Charlotte observer says release the Keith Lamont Scott video!

Social media “elbows aside” police version of shooting.

Richard Prince, The Root | 9/23/2016, 11:11 a.m.
Social media “elbows aside” police version of shooting.
Demonstrators march in protest on Sept. 22, 2016, in Charlotte, N.C. Protests began on Tuesday night following the fatal shooting of 43-year-old Keith Lamont Scott at an apartment complex near UNC Charlotte. A state of emergency was declared overnight in Charlotte and a midnight curfew was imposed by mayor Jennifer Roberts, to be lifted at 6 a.m. Despite a midnight curfew, police allowed the peaceful march to continue without interference. SEAN RAYFORD/GETTY IMAGES

“Did Keith Lamont Scott have a gun in his hand when officers confronted him in a University City apartment complex parking lot Tuesday afternoon?” the Charlotte (N.C.) Observer editorialized Wednesday.

“Or was it a book?

“Police say the former. Relatives and protesters say the latter.

“What we know is that, as Charlotte-Mecklenburg police resist disclosure of the body camera and dashboard camera footage, their narrative of a justified police shooting is getting elbowed aside by the social media livestreams and posts of angry relatives and protesters.

“To bring clarity, police should release the footage now. . . .”

[On Thursday, family members saw the video, but not public did not . “The grieving relatives of a man who was killed by the police here watched videos on Thursday of the fatal shooting, a wrenching experience that they said revealed no hint of aggression in him and left the family members convinced that the videos should be made public,” Alan Blinder, Niraj Chokshi and Richard Pérez-Peña reported for the New York Times. “But the city’s police chief, who had arranged for the private viewing, held fast to his decision not to release the recordings. . . .”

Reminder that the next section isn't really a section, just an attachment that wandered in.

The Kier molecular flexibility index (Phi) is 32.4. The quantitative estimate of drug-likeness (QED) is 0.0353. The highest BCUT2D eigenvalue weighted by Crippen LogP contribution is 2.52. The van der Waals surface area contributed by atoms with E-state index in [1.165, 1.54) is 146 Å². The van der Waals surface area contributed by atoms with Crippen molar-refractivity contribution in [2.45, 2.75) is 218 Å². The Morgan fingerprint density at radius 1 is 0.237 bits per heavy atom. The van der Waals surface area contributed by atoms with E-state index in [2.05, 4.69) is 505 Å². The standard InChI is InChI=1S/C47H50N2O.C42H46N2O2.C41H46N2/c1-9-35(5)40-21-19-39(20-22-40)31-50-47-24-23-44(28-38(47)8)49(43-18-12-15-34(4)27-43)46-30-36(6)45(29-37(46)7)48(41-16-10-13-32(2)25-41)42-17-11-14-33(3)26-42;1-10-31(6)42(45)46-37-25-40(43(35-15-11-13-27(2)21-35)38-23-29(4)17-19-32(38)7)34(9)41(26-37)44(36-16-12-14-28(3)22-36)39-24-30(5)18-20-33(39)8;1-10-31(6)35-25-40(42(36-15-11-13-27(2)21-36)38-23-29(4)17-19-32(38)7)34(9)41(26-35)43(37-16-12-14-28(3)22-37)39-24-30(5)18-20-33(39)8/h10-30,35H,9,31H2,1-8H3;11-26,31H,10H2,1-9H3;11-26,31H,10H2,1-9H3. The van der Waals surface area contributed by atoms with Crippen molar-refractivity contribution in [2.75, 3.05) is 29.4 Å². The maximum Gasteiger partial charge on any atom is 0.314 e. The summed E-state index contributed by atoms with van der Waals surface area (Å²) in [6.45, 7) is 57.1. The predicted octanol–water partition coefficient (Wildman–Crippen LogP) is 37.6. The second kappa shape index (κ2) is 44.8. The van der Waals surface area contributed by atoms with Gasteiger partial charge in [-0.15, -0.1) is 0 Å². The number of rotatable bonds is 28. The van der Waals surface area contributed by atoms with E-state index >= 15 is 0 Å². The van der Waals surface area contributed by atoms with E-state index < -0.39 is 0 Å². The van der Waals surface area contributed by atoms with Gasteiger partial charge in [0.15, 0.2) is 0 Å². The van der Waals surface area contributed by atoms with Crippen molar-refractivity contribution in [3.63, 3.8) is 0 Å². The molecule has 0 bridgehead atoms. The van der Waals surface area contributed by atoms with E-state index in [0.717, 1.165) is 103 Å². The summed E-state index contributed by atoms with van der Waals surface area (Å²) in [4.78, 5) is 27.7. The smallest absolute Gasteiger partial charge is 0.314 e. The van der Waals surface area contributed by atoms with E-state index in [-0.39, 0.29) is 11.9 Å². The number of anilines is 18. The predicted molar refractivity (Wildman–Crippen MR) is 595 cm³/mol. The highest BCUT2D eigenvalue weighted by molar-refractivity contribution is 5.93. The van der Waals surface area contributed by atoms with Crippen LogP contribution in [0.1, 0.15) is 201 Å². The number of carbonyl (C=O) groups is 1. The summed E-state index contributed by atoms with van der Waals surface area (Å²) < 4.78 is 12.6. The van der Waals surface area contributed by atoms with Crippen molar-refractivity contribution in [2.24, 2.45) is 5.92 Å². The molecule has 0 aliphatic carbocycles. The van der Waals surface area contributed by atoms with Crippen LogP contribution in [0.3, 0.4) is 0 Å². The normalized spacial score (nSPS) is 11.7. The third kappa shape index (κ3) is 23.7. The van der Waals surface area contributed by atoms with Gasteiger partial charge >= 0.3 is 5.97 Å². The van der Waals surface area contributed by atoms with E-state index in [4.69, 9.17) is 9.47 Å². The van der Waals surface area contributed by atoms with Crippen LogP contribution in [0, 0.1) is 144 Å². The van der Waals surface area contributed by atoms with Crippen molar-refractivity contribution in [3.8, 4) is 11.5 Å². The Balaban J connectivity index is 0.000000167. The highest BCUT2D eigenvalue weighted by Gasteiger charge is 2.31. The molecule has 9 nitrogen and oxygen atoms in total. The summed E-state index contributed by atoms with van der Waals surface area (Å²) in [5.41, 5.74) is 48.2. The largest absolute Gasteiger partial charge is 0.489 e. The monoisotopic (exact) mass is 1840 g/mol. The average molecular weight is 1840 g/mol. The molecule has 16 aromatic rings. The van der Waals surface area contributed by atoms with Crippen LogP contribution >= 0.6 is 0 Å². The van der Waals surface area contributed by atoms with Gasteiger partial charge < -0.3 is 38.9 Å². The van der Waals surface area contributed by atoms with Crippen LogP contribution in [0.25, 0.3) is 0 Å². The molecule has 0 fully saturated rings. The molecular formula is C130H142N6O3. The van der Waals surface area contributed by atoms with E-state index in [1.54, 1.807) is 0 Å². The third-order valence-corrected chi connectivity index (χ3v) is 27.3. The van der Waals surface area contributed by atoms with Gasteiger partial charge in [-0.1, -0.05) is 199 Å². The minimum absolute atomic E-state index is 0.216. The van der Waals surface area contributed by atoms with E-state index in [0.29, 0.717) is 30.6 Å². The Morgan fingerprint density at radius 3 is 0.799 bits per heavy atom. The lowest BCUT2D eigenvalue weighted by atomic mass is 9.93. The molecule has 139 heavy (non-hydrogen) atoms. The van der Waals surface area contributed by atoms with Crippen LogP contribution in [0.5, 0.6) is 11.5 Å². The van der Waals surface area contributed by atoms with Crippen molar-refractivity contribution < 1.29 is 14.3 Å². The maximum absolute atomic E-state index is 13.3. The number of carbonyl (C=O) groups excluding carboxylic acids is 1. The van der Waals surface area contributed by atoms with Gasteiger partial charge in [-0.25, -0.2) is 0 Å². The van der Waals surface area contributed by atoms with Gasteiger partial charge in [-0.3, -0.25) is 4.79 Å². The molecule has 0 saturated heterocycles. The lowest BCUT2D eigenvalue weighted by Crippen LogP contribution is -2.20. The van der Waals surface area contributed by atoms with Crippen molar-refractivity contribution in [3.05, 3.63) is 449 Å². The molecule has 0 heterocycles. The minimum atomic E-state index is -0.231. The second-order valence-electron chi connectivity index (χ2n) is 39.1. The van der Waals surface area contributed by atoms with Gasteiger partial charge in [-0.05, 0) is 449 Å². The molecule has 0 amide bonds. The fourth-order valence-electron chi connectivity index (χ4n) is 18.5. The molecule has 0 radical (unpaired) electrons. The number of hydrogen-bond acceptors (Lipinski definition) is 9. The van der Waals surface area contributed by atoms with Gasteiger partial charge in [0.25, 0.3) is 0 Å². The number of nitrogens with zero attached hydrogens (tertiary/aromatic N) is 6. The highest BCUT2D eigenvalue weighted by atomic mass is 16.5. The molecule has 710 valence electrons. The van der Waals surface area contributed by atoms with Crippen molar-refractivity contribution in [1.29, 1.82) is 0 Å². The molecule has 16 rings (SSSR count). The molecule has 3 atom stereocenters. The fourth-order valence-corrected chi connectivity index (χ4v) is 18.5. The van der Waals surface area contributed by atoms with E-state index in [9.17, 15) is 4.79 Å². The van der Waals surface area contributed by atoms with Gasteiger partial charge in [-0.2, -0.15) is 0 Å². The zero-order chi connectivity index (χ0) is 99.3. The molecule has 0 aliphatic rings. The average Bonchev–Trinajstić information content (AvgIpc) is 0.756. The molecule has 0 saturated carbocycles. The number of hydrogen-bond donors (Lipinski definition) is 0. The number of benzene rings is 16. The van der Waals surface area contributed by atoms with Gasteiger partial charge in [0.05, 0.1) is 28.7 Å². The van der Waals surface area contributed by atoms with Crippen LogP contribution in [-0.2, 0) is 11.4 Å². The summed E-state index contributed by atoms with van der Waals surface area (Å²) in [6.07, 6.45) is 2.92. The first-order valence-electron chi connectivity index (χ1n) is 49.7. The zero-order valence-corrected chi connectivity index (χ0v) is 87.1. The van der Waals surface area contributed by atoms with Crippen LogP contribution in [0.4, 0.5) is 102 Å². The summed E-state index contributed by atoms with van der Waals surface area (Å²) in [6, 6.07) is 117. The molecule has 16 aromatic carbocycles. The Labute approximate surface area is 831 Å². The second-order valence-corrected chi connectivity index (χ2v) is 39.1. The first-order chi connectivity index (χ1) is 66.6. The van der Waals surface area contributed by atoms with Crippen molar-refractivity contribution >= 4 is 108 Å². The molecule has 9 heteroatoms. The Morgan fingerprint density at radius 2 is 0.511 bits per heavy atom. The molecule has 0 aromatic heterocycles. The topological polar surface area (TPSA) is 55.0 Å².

[On its editorial page Thursday, the Times agreed with the Observer. “The Police Department in Charlotte, N.C., has responded in exactly the wrong way to a police officer’s killing on Tuesday of another black man, Keith Scott. It has opted for stonewalling,” it wrote.]

The Observer editorial continued, “Protests erupted for a second consecutive night Wednesday, this time with alarming images of unrest in uptown. Protesters’ social media posts, viewed by people across Charlotte and around the country Tuesday, intensified the anger undergirding that night’s stomach-churning images of violence, looting and arson in the University City area.

“It’s the same protest-related violence that marred Ferguson, Baltimore, and other cities. As we all hopefully understand by now, America faces an urgent problem, one that cries out for solutions. . . .”

In news reports, journalists tried to balance competing narratives. A headline over an Observer report by Steve Harrison, referring to Charlotte-Mecklenburg Police, said, “CMPD said Keith Lamont Scott had a gun. Was that reason enough to order him to drop it?”

Harrison noted, “In North Carolina, the open-carry of a handgun is legal. Concealed carry is also legal, so long as you have a permit.”

Violence drove the story to the top of the national evening newscasts.

During a second night of protests, “North Carolina’s governor declared a state of emergency after a second night of protests over a fatal police shooting descended into chaos,” Alex Johnson and Gabe Gutierrez reported Thursday morning for NBC News.

“One person was shot in what police said was protester-on-protester violence, and several people were injured. Police fired tear gas in an attempt to calm the situation. . . .”

Journalists were not spared. Brian Stelter and the CNN Money team reported in their “Reliable Sources” newsletter Wednesday, “CNN correspondent Ed Lavandera was assaulted while reporting live during the violent protests in Charlotte Wednesday night. And his colleague Boris Sanchez choked on what was apparently tear gas. Feeling the stinging effects in his eyes and mouth, Sanchez coughed but continued to report during “Anderson Cooper 360.” Lavandera’s team brought water to Sanchez’s team (producer Kevin Conlon and photojournalist Jerry Simonson). This video of Lavendera being knocked over is getting a lot of attention. He said the perpetrator later came over to apologize and to hug him…